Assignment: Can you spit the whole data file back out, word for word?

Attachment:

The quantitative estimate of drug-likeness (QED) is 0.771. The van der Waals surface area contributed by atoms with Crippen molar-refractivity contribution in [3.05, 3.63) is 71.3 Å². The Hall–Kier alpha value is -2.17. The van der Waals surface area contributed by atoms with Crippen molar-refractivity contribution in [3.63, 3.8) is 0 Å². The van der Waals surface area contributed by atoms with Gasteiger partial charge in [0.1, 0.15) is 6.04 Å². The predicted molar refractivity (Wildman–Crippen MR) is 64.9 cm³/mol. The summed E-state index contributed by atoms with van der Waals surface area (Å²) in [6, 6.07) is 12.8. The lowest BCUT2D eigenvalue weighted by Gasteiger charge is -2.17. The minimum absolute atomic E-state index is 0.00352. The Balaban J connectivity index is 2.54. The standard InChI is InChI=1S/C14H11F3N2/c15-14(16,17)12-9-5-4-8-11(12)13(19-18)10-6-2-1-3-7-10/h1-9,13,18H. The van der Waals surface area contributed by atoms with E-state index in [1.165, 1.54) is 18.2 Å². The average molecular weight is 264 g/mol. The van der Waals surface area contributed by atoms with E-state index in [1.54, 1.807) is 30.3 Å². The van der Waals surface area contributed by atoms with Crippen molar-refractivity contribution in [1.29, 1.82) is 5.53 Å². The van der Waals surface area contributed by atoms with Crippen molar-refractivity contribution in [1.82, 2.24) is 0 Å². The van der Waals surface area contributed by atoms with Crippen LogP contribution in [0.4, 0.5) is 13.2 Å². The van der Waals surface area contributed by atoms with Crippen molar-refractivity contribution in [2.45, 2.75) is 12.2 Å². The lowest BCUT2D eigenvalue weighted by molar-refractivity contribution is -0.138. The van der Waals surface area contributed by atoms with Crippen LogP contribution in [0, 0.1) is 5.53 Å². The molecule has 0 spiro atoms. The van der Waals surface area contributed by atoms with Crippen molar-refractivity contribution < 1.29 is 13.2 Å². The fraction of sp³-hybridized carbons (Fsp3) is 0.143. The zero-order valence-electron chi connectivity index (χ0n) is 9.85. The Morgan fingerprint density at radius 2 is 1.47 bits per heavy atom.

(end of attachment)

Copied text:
The quantitative estimate of drug-likeness (QED) is 0.771. The van der Waals surface area contributed by atoms with Crippen molar-refractivity contribution in [3.05, 3.63) is 71.3 Å². The Hall–Kier alpha value is -2.17. The van der Waals surface area contributed by atoms with Crippen molar-refractivity contribution in [3.63, 3.8) is 0 Å². The van der Waals surface area contributed by atoms with Gasteiger partial charge in [0.1, 0.15) is 6.04 Å². The predicted molar refractivity (Wildman–Crippen MR) is 64.9 cm³/mol. The summed E-state index contributed by atoms with van der Waals surface area (Å²) in [6, 6.07) is 12.8. The lowest BCUT2D eigenvalue weighted by Gasteiger charge is -2.17. The minimum absolute atomic E-state index is 0.00352. The Balaban J connectivity index is 2.54. The standard InChI is InChI=1S/C14H11F3N2/c15-14(16,17)12-9-5-4-8-11(12)13(19-18)10-6-2-1-3-7-10/h1-9,13,18H. The van der Waals surface area contributed by atoms with E-state index in [1.165, 1.54) is 18.2 Å². The average molecular weight is 264 g/mol. The van der Waals surface area contributed by atoms with E-state index in [1.54, 1.807) is 30.3 Å². The van der Waals surface area contributed by atoms with Crippen molar-refractivity contribution in [1.29, 1.82) is 5.53 Å². The van der Waals surface area contributed by atoms with Crippen molar-refractivity contribution in [1.82, 2.24) is 0 Å². The van der Waals surface area contributed by atoms with Crippen LogP contribution in [0.4, 0.5) is 13.2 Å². The van der Waals surface area contributed by atoms with Crippen molar-refractivity contribution in [2.45, 2.75) is 12.2 Å². The lowest BCUT2D eigenvalue weighted by molar-refractivity contribution is -0.138. The van der Waals surface area contributed by atoms with Crippen LogP contribution in [0, 0.1) is 5.53 Å². The molecule has 0 spiro atoms. The van der Waals surface area contributed by atoms with Crippen molar-refractivity contribution < 1.29 is 13.2 Å². The fraction of sp³-hybridized carbons (Fsp3) is 0.143. The zero-order valence-electron chi connectivity index (χ0n) is 9.85. The Morgan fingerprint density at radius 2 is 1.47 bits per heavy atom.